But back to the music! I created a playlist in iTunes and it’s a list of about 300+ songs and don’t really feel like posting it, but here are a few of the key songs that I think are ESSENTIAL to any Black History Month list (and no, not ALL these songs are about fighting oppression, and in fact most of them are about the simple joys and pitfalls of human emotion, and the mere celebration of music as an art form – or it’s just some sweet, kickass raps):

· “Little Wing” – The Jimi Hendrix Experience

· “What’s Happening Brother” – Marvin Gaye

· “It’s Only A Paper Moon” – Nat King Cole

· “Beat It” – Michael Jackson

· “Heave Wave” – Martha Reeves & the Vandellas

· “In the Basement, Part One – Etta James

· “Rhymes & Ammo/Thirsty” – The Roots

· “Redemption Song” – Bob Marley

· “Get Down” – Curtis Mayfield

· “Love Child” – Diana Ross & the Supremes

· “Thriller” – Michael Jackson (yes, I love MJ, so sue me)

· “My Baby Just Cares For Me” – Nina Simone

· “Hip Hop Saved My Life” – Lupe Fiasco

· “Thieves in the Night” – Black Star

· “Buffalo Soldier” – Bob Marley

· “Strange Fruit” – Nina Simone

· “You Can’t Hurry Love” – The Supremes

· “Fallin’” – Alicia Keys

· “Nasty” – Janet Jackson (which I am currently rocking out to)

· “Black or White” – yes, you guessed it, more MJ

· “Flyin’ High (In the Friendly Sky)” – Marvin Gaye

· “Purple Haze” – The Jimi Hendrix Experience

· “I Never Loved A Man (The Way I Love You)” – Aretha Franklin

· “You Ain’t Fly” – The Roots

· “You Don’t Know Me” – Ray Charles

· “(Your Love Keeps Lifting Me) Higher & Higher” – Jackie Wilson

· “Papa Was A Rolling Stone” – The Temptations

· “Scream” – Michael & Janet (this song is so kickass)

· “Surprise” – Gnarls Barkley

· “Try A Little Tenderness” – Otis Redding

· “Midnight Train to Georgia” – Gladys Knight & the Pips

· “RE: DEFinition” – Black Star

· “Having A Party” – Same Cooke

· “Brown Skin Lady” – Black Star

· “What’s Going On” – Marvin Gaye (how can I not add this, right?)

· “I Love You, Porgy” – Nina Simone

· “Ain’t No Mountain High Enough” – Marvin Gaye & Tammi Terrell

· “Who’s Gonna Save My Soul?” – Gnarls Barkley

· “Use Me” – Bill Withers

· “Empire State of Mind” – Jay-Z & Alicia Keys

· “Ghetto Musick” – Big Boi

· “Smile” – Nat King Cole

· “Stand By Me” – Ben E. King

· “Wild Is the Wind” – Nina Simone (a personal favorite)

· “Let Me Blow Ya Mind” – Eve (out of left field? Whatever, I love this song, reminds me of high school but in a good way)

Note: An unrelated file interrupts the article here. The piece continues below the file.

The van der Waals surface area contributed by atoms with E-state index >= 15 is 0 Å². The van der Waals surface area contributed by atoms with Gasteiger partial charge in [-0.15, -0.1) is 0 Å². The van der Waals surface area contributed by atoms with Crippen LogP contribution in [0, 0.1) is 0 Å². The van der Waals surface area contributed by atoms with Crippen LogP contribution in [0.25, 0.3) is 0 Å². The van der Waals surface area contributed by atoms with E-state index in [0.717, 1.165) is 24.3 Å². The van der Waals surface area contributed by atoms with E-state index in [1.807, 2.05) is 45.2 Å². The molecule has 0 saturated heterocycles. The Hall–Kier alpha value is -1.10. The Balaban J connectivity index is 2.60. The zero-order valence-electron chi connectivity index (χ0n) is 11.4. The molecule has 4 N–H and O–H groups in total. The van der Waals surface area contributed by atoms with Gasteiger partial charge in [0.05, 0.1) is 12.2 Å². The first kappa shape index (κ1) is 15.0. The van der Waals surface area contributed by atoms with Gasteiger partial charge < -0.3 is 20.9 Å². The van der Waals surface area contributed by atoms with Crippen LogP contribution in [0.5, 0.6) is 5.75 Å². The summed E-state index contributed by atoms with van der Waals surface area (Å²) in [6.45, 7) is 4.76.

· “Shop Around” – Smokey Robinson & the Miracles

· “Cold War” – Janelle Monae

· “Hot in Herre” – Nelly

· “Quiet Dog” – Mos Def

· “I’ve Got A Woman” – Ray Charles

· “Lean On Me” – Bill Withers

· “Living In the City” – Stevie Wonder

· “You’ve Really Got A Hold On Me” – The Miracles

· “Love & Happiness” – Al Green

· “Superfly” – Curtis Mayfield

· “When Will I See You Again?” – The Three Degrees

· “Save the Last Dance” – Ben E. King <3

· “Giving Him Something He Can Feel” – En Vogue

· “Mama Said Knock You Out” – LL Cool J

· “It’s A Man’s, Man’s, Man’s World” – James Brown

· “Feeling Good” – Nina Simone

· “One Love/People Get Ready” – Bob Marley

· “I’ve Got Dreams To Remember” – Otis Redding

· “Runaway” – Janet Jackson

· “Purple Rain” – Prince

· “Let’s Call the Whole Thing Off” – Ella Fitzgerald & Louis Armstrong

· “Creep” – TLC

· “Die Trying” – Cee-Lo

· “Rhythm Nation” – Janet Jackson

· “These Arms of Mine” – Otis Redding

· “Wonderful World” – Sam Cooke

· “Love Is My Religion” – Ziggy Marley

· “Mean Old ‘Frisco Blues” – Muddy Waters

· “The Wah Watusi” – The Orlons

· “You’ve Got To Earn It” – The Temptations

· “How High The Moon” – Ella Fitzgerald

· “The Swinger’s Jump” – Duke Ellington

· “I’ve Been Loving You Too Long” – Otis Redding

· “Night In Tunisia” – Dizzy Gillespie

· “Check Yo Self” – Ice Cube

· “Rollin’ Stone” – Muddy Waters

· “Red Hot” – Jurassic 5

· “Come Rain or Shine” – Ray Charles

· “Baby-Baby-Baby” – TLC

· “Mathematics” – Mos Def

· “Change Gonna Come” – Otis Redding

· “100 Days, 100 Nights” – Sharon Jones & the Dap Kings

· “How Long Has This Been Going On” – Dorothy Dandridge

And no, that’s not all but that’s all I’ll list here – I wouldn’t even say these are the only essential tracks, but these have all either been big songs in the black community or they’re songs that have special significance to me. So there you have it. I love every single one of these songs from “Baby-Baby-Baby” to “Strange Fruit” and judge me if you will, but I adore this list and feel that others might too.

Also, I didn’t intend to list as many songs as I did, I get carried away – as I always tend to do when music in involved. Mea culpa.

So this month I will listen to my tunes, and I will take the time to think what more I could be doing to further help out the black community (throughout the year, not just during the one month that forces us to think about it), and I will keep building up my life to where I’d like it to be. I am so grateful that so many people have fought and even given their lives so that I could have the opportunities that I hope I don’t take for granted today. I wouldn’t be able to have the job I have and shine the way that I do if it weren’t for all of those heroes during the Civil Rights movement and beyond – and wherever they are, thank you so much for fighting the good fight. And a special shout out to Langston Hughes, MLK Jr, and Nina Simone – outside of my family, no one else in the black community has influenced my life more than you have. If Heaven exists, there’s no way you’re not there.

It’s good to be proud of your roots and reflect on that, and very important as well.

And here’s wishing you all a fantastic month and a beautiful day!